Last we spoke, I showed evidence of the pre-Reston festivities. Well, turns out Matt wasn't lying about improved performance after a few too many. Apparently the same holds true for Ellicott. They flew at Reston. I kinda bumped along turbulently.
Reston was the last MAC series race. It was where, three or four years ago (where has the time gone?), I first watched a 'cross race. It looked fun and crazy as hell back then and just watching made me wanna get out there and do it (my mom just told me the same thing after I sent her Alex's photo album from the race...I'm all for it, ma)! The venue is great and the weather, in past years, has always been bright and sunny. I was glad to be there to ride the thing this year and not just spectate. Left the spectating to a worthy crew...K, the A-man, and SVR were out in full force.
The race was my first foray into the Killah B class. To clarify, I raced Bs down in Richmond, but I think all would agree that it just ain't the same down there. The MAC races are stacked and I'm sure plenty of the guys in our field shoulda been up with the Elites, but didn't wanna throw down for a UCI license. No matter.
Race started kinda oddly. After call-ups, we were all penned up in our rows and fatmarc was crackin' jokes and people were laughing and guys were leaning on their top tubes and...bam! Someboday blew a whistle. Was it the 'go' sign? Weren't we supposed to get some sorta intro from the race official? Apparently not. After a few seconds of further confusion, we were all on our way. Of course, almost immediately, I was nearly off the back. Trouble engaging with the pedal and shock of the unexpected whistle (oh yeah, and my OCD personality that had me reaching for my HRM when I should've been sprinting off the line) took their toll.
I pre-rode the course once and thought I found a few decent lines through some of the technical shit. Of course, those perfect lines all get shot to pure hell when you're racing shoulder to shoulder and your lines aren't your own choice. That's how it was for a bit. Eventually, we strung out a bit. The first lap is a bit of a blur at this point, but I know I made up some ground on some of the power sections. The double log crossing was a pisser and my remounts were, as usual, nothing to write home (or on this blog) about. Made it down the steepest and sketchiest decent without incident the first time around...amidst a small group. Phew. Next lap, though, didn't treat me so right. On that 180 transition from clay to pavement (off-camber, no less), I took the inside line (which I did for another three laps and only figured not to do on the final lap!!) and slid out. Pisser. I hit the deck and was nearly run over by the fellers behind. I picked the bike up and went to re-mount on the paved section. Chain was off the front ring...despite the guard ring and Third Eye inner guide. Took a few seconds to put it back on, but that was long enough for about eight guys to come zipping past me.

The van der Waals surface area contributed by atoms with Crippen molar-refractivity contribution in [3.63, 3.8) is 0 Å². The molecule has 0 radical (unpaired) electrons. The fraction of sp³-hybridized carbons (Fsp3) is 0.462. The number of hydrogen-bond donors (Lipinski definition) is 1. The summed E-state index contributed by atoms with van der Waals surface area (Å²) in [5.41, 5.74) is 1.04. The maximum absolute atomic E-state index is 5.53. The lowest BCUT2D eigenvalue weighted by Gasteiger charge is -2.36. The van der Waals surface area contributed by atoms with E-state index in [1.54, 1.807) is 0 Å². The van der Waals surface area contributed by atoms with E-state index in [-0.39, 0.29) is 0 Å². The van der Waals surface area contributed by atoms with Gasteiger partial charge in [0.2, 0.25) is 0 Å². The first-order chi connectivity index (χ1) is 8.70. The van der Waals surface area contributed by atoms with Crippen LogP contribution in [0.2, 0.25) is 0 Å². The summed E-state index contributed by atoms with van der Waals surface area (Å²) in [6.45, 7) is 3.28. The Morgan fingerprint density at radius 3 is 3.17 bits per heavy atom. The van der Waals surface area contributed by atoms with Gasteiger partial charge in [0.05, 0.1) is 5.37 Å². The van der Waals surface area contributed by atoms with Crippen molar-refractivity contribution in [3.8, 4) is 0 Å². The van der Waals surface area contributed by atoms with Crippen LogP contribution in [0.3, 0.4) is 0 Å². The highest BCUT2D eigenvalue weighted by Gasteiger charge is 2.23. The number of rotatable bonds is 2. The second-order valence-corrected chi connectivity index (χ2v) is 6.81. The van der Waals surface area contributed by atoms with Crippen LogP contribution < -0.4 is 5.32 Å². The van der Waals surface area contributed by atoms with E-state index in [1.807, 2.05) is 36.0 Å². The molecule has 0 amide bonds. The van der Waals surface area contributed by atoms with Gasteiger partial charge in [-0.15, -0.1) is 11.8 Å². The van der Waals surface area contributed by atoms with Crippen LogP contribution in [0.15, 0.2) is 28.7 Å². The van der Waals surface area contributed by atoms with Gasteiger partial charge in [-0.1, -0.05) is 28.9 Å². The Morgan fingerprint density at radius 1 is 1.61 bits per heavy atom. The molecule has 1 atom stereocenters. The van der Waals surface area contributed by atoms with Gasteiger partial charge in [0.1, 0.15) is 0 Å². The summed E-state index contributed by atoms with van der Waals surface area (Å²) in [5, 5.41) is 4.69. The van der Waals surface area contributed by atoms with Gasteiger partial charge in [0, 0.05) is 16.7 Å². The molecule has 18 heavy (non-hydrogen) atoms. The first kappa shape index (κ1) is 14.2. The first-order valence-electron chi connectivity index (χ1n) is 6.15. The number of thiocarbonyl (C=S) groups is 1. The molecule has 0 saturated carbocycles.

My worst enemy is the crash. It takes the spirit outta me. I ride tentatively after each one. I tense up during the technical sections. I worry about the damage to the bike. All these things are distractions that lead to poor performance. It's no excuse, but it's the truth...for now.
In typical form, the bike again shifted like total poop. When I finally figured out how to ride the shortest and steepest and loosest run-up hill (put it in a smaller cog to get some grab outta the tires instead of spinning the easiest gear at a high rpm), the chain would kinda bounce around on the cogset...bucking, jumping, jolting, picking and choosing wherever it wanted to be.
I spent the last two laps battling some chasers and finished with a friendly fellow from Mass. In the end, I didn't post a great finishing spot. 35th out of 50-ish isn't so hot. The upside is that I didn't feel so, so, so terrible. When I wasn't worrying about my crash and riding tentatively for it, I was going well and going strong. I'm sure I've made some fitness gains in recent weeks (thanks, Josef), so there's that. I know I'm not gonna fare well when I don't practice 'cross skills during the week. Re-mounting and taking 15 seconds to find the pedals is no way to stay in contention with the Killah Bs.
For Nationals, I'll hope for magnetic pedals, a bike that shifts effortlessly, and no crashies, no crashies.
I'm sure I typed at least a thousand, so I guess the photos could've taken their place. Go Evan, Matt, and Kyle. And me.